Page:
You-review-it Monday

April 26, 2009
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Thanks to all those who came to the pre-show discussion at the Patti LuPone concert. I was honored to host it and share the time with you. I hope to write more about later--and fill you in on next year's Clowes Hall schedule, which was released to subscribers.

Alas, Ms. LuPone, the David Burnham concert at the Cabaret at the Connoisseur Room, and the IRT's "Rabbit Hole" kept me so busy that I didn't get to the Stutz Artists' open house or many other events this beautiful weekend.

So did you get to any of the above? Something else?

(And, side question, was anyone else reliving the terrific Bea Arthur concert from a few year's back at the Murat Egyptian Room when they heard of her passing this weekend?)

Your thoughts?

  • This past weekend's Stutz Open House may have been their best ever with 84 artists studios open for visits. The ambiance of music, wine, foods from a few fun restaurants, and a culturally inclined crowd contributed to make this a must-attend event. Volunteering to man the Arts Council/IDADA table gave me a wonderful opportunity to chat with an amazingly diverse group and let them know about First Fridays.
  • I hemmed and hawed about it but gave in Saturday morning and made the trip down to Bloomington to see Oklahoma!. I was so glad I did. The IU Theatre Department did a wonderful job although I thought some of the song tempos were too fast. Surrey with the Fringe on Top and People Will Say We're in Love shouldn't feel rushed, but at least to me, they did.

    They used a nice sized orchestra, although I wish they'd had a few more strings. After all, it's not like it would cost them anything. But for the most part, the Robert Russell Bennett arangements sounded as glorious as ever.

    The leads were just perfect although Aunt Eller was too young, but that's to be expected in a college production as Lou mentioned with The Most Happy Fella a few weeks ago.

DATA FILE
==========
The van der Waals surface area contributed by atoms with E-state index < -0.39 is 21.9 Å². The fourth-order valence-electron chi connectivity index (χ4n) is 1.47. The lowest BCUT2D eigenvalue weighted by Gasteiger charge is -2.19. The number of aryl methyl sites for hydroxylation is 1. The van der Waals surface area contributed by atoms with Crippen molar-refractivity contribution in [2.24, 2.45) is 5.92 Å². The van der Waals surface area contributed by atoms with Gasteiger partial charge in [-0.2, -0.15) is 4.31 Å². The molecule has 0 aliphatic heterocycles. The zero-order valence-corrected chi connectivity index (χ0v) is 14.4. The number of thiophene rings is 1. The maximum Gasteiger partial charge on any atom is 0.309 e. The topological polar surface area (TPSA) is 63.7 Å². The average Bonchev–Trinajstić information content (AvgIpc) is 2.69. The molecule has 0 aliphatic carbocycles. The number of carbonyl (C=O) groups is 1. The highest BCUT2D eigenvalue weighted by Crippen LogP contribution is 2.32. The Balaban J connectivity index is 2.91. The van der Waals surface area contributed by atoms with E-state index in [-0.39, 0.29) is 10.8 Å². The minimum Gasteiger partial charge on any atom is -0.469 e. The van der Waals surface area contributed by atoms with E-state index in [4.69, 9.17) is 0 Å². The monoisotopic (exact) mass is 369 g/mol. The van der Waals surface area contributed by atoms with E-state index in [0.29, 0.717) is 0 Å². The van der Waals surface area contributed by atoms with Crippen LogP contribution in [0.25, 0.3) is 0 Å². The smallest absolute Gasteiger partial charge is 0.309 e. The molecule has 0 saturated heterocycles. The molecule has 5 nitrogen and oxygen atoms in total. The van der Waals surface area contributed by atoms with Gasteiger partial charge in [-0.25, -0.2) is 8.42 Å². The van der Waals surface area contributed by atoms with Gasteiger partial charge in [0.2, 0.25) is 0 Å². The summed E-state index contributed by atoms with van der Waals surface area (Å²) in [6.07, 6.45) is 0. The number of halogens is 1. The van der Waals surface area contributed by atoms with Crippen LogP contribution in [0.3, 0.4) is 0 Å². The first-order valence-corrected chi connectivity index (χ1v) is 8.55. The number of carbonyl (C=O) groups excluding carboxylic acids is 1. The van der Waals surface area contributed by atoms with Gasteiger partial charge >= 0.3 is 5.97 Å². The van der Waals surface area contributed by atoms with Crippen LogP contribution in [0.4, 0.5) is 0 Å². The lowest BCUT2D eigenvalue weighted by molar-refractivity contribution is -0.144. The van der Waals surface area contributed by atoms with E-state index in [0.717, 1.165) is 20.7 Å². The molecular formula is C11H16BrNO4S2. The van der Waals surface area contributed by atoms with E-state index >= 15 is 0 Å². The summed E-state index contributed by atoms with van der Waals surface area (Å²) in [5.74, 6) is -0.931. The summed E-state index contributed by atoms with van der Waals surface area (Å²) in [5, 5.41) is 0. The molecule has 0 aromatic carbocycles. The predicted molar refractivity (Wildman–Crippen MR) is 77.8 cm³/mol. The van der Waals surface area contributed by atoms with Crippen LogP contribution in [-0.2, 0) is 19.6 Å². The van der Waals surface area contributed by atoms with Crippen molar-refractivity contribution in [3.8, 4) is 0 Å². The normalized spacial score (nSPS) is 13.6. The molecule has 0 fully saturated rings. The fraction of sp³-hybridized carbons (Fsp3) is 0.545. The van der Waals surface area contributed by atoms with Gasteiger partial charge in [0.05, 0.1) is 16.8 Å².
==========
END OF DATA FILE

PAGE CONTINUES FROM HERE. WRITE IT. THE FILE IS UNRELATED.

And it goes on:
Maybe I'm biased, but Oklahoma! still feels fresh and alive even though it's celebrating it's 66th anniversary this year. Their young, energetic cast helped to make it so!
  • Thanks for the comments.
    Sandy: This was on my possible list for last week but I didn't make it down. Would have been nice to hear it with the orchestra. Anything else different about the production?
  • We spent 3 hours Friday night at the Stutz and only got to 2 floors. The show has grown so much that it may be a 2 night affair to just see it all! Each year I make it a point to see the Artists in Residence spaces. Funds raised from the open house go to pay for studio space for 2 artists for a year. This year's artists are William Denton Ray and Mark Pack. Ray's work is heavily influenced by his childhood reading of comics drawn by Ed Big Daddy Roth (think Rat Fink) - bright, colorful and edgy. Pack creates 3 dimensional paintings by building up layers of acrylic paint and then slicing into them to reveal the layers and their hidden colors. Both are thinking about permanent space at the Stutz when the year is up.

    After the Stutz we went to the opening of the Rathskellar Beirgarten. The huge crowd was entertained by one of my favorite local bands - Polka Boy. They play rock and roll Polka. If you have never heard Stairway to Heaven played by a Polka band with tubas and 3 accordians, then you are really missing something special. And a-one and a-two...
  • This past weekend I saw and judged one Encore Association community theatre show.

    I also watched Tarzan, the 1999 movie, twice. I bawled my head off the first time at home, which made me grateful that I had previewed the DVD before watching it with a group of young people in public.

    Speaking of bawling, I also caught the opening night of Rabbit Hole at the IRT. I don't think I actually cried there, but I was very moved by the show, and I definitely heard lots of other people in the audience sniffling cathartically at the end. On the way out, I overheard someone sobbing to someone else, EVERYONE should see this.

    It's not a downer, though. It's ultimately very hopeful, and there are lots of funny parts along the way.

    I'll write about my own reactions to Rabbit Hole in more detail on my own blog in a day or two.

    Hope Baugh
    Indy Theatre Habit

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